SEOUL, South Korea (AP) — South Korea will resume imports of Iranian crude next month within levels that comply with U.S. sanctions, government and industry officials said Tuesday, as the country tries to manage the pain that diminished oil supplies meant for the domestic economy.

The resumption will make South Korea the latest Asian country to bypass the European Union's insurance ban on Iranian oil shipments. In July, the EU ban hit the four key Asian markets for Iranian oil, China, India, Japan and South Korea, which were earlier exempted from U.S. government penalties after they made significant cuts to their Iranian oil imports.

South Korea is in a difficult position in its dealings with Iran, analysts said: Seoul wants to maintain close ties with its most important ally, the United States, as Washington pushes for tighter sanctions meant to derail Iran's suspected nuclear weapons program, but South Korea also needs to keep alive crucial business and energy ties with Iran, whose crude is cheaper than other oil exporters.

Critics say major Asian countries' pursuit of Iranian oil hurts Western efforts to confront Tehran's nuclear ambitions.

South Korean government officials, however, said the oil import resumption will comply with the Obama administration's guidelines.

"The volume of oil South Korea is set to resume importing from Iran is within the range that was promised to the United States," said an official at South Korea's Knowledge Economy Ministry. The official spoke on condition of anonymity because of his involvement in ongoing diplomacy on the issue. The official confirmed that imports of Iranian crude oil will resume next month.

In the first five months of this year, South Korea reduced its Iranian crude imports by 16 percent from a year earlier.

Since the EU ban stopped imports from Iran in July, South Korean refiners have been talking with the Iranian National Oil Co., the National Iranian Tanker Co. and the Iranian government about ways to ship crude on tankers provided and insured by Tehran.

Before the EU sanctions hit, South Korea was the world's fourth-largest buyer of Iranian crude.

SK Energy Co., South Korea's largest oil refiner, which purchased 10 percent of its crude from Iran before the sanctions hit, is discussing dates and details with Iranian firms and the government in Tehran, said spokesman Yoo Jung-min. Hyundai Oil Bank Co., South Korea's No. 4 refiner, also expects to restart oil purchase from Iran next month, company spokesman Koh In-soo said. They are the only South Korean refiners that buy crude from Iran.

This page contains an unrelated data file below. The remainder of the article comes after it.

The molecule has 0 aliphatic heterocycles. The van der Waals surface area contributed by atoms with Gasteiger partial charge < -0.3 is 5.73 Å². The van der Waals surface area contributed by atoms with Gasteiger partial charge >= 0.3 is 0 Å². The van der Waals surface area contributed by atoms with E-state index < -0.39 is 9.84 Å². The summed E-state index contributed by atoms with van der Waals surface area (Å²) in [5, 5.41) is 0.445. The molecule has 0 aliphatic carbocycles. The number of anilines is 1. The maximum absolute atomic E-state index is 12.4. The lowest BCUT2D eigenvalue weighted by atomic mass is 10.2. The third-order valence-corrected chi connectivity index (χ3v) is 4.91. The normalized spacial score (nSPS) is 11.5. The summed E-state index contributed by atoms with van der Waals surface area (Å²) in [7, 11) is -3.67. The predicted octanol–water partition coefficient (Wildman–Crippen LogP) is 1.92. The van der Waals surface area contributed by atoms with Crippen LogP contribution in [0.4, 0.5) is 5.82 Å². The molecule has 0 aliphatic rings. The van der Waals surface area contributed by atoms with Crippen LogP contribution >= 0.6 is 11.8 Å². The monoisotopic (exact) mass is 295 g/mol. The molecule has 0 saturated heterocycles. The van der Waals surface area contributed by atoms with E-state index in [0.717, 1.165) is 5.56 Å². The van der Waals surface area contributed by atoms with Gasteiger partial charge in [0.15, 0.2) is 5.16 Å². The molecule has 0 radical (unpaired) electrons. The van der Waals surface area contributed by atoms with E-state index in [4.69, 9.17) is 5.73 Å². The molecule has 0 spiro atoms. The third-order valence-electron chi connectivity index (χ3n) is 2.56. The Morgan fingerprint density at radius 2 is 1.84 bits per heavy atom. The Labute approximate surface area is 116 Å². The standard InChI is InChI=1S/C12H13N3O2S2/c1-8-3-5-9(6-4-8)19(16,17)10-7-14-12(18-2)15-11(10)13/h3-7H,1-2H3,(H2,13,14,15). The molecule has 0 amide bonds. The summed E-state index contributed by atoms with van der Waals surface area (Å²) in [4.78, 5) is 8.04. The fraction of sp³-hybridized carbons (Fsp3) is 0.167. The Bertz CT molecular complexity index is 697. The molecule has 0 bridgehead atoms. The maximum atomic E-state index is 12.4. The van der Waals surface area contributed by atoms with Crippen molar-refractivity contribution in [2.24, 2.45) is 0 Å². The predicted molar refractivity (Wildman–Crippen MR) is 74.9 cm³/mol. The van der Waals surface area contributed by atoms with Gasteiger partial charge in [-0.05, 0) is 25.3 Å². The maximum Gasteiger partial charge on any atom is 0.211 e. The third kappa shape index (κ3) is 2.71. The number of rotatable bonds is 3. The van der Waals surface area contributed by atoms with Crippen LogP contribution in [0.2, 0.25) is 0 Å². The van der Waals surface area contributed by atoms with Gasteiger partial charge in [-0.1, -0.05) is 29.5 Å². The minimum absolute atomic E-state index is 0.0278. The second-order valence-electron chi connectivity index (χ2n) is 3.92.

The resumption of oil imports will help the nearly 3,000 mostly small and mid-sized South Korean businesses that do businesses with Iran. Seoul joined global sanctions against Iran in 2010 and bans selling goods related to nuclear weapons and oil to Iran. But South Korea and Iran found a way for South Korean companies to conduct trade with Iran without violating sanctions.

Under a 2010 agreement, Iran's Central Bank opened accounts at South Korean banks. While exporters usually get paid in the foreign currency used by trading partners, the 2010 measure allowed South Korean exporters doing business with Iran to get paid in Korean won.

Because deposits are then later used to pay South Korean exporters that sold goods to Iran, halting oil imports from Iran hurts these exporters. South Korea's exports to Iran increased 32 percent last year over a year earlier to $6 billion.

Last week, India joined Japan to offer state-backed insurance coverage on Iranian oil shipments. Insurance coverage is crucial in shipping oil because of possible environmental claims and liability from oil spills.

Seoul and Washington are major trade and security partners that recently put in place an ambitious free trade deal, and 28,500 American troops are stationed here as a deterrent against North Korea. But South Korea, Asia's fourth-largest economy, depends heavily on oil imports and is uneasy with joining a campaign against an important energy partner.

"South Korea's participation in the U.S. sanctions against Iran has been more symbolic than substantive," said Lee Hee-soo, a political scientist and Middle East expert at Seoul's Hanyang University. "Considering the huge trade South Korea does with Iran, it is difficult for South Korea to be as tough on Iran as the United States wants its ally to be. Iran's too big an energy and business partner for South Korea."


Associated Press writer Sam Kim contributed to this report. Follow Youkyung Lee on Twitter at .